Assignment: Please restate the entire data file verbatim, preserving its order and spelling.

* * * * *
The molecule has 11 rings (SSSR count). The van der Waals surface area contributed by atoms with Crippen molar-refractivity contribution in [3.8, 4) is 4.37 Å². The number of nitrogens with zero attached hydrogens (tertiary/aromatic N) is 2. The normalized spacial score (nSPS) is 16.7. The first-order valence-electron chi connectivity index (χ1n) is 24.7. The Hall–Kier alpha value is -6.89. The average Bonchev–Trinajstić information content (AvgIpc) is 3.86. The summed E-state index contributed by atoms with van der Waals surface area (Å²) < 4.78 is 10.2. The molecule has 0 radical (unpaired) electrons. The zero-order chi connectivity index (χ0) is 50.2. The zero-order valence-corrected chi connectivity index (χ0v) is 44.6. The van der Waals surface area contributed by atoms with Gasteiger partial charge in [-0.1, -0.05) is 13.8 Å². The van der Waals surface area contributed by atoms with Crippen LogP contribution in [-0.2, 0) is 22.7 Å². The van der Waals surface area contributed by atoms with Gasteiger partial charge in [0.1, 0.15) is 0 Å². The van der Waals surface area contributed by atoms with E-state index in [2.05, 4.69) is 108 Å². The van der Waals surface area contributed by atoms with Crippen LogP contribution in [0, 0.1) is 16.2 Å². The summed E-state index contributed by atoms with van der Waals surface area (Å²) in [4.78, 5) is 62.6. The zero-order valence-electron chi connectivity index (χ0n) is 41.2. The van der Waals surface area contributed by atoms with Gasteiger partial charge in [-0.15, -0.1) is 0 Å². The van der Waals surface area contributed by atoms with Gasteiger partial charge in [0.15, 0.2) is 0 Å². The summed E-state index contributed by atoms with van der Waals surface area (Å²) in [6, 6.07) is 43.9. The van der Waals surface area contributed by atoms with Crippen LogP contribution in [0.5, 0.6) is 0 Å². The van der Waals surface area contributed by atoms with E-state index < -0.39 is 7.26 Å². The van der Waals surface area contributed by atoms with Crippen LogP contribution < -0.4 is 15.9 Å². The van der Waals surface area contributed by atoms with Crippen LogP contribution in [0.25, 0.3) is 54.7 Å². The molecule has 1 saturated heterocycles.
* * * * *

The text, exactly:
The molecule has 11 rings (SSSR count). The van der Waals surface area contributed by atoms with Crippen molar-refractivity contribution in [3.8, 4) is 4.37 Å². The number of nitrogens with zero attached hydrogens (tertiary/aromatic N) is 2. The normalized spacial score (nSPS) is 16.7. The first-order valence-electron chi connectivity index (χ1n) is 24.7. The Hall–Kier alpha value is -6.89. The average Bonchev–Trinajstić information content (AvgIpc) is 3.86. The summed E-state index contributed by atoms with van der Waals surface area (Å²) < 4.78 is 10.2. The molecule has 0 radical (unpaired) electrons. The zero-order chi connectivity index (χ0) is 50.2. The zero-order valence-corrected chi connectivity index (χ0v) is 44.6. The van der Waals surface area contributed by atoms with Gasteiger partial charge in [-0.1, -0.05) is 13.8 Å². The van der Waals surface area contributed by atoms with Crippen LogP contribution in [-0.2, 0) is 22.7 Å². The van der Waals surface area contributed by atoms with Gasteiger partial charge in [0.1, 0.15) is 0 Å². The van der Waals surface area contributed by atoms with E-state index in [2.05, 4.69) is 108 Å². The van der Waals surface area contributed by atoms with Crippen LogP contribution in [0, 0.1) is 16.2 Å². The summed E-state index contributed by atoms with van der Waals surface area (Å²) in [4.78, 5) is 62.6. The zero-order valence-electron chi connectivity index (χ0n) is 41.2. The van der Waals surface area contributed by atoms with Gasteiger partial charge in [-0.15, -0.1) is 0 Å². The van der Waals surface area contributed by atoms with Gasteiger partial charge in [0.15, 0.2) is 0 Å². The summed E-state index contributed by atoms with van der Waals surface area (Å²) in [6, 6.07) is 43.9. The van der Waals surface area contributed by atoms with Crippen LogP contribution in [0.5, 0.6) is 0 Å². The van der Waals surface area contributed by atoms with E-state index < -0.39 is 7.26 Å². The van der Waals surface area contributed by atoms with Crippen LogP contribution < -0.4 is 15.9 Å². The van der Waals surface area contributed by atoms with Crippen LogP contribution in [0.25, 0.3) is 54.7 Å². The molecule has 1 saturated heterocycles.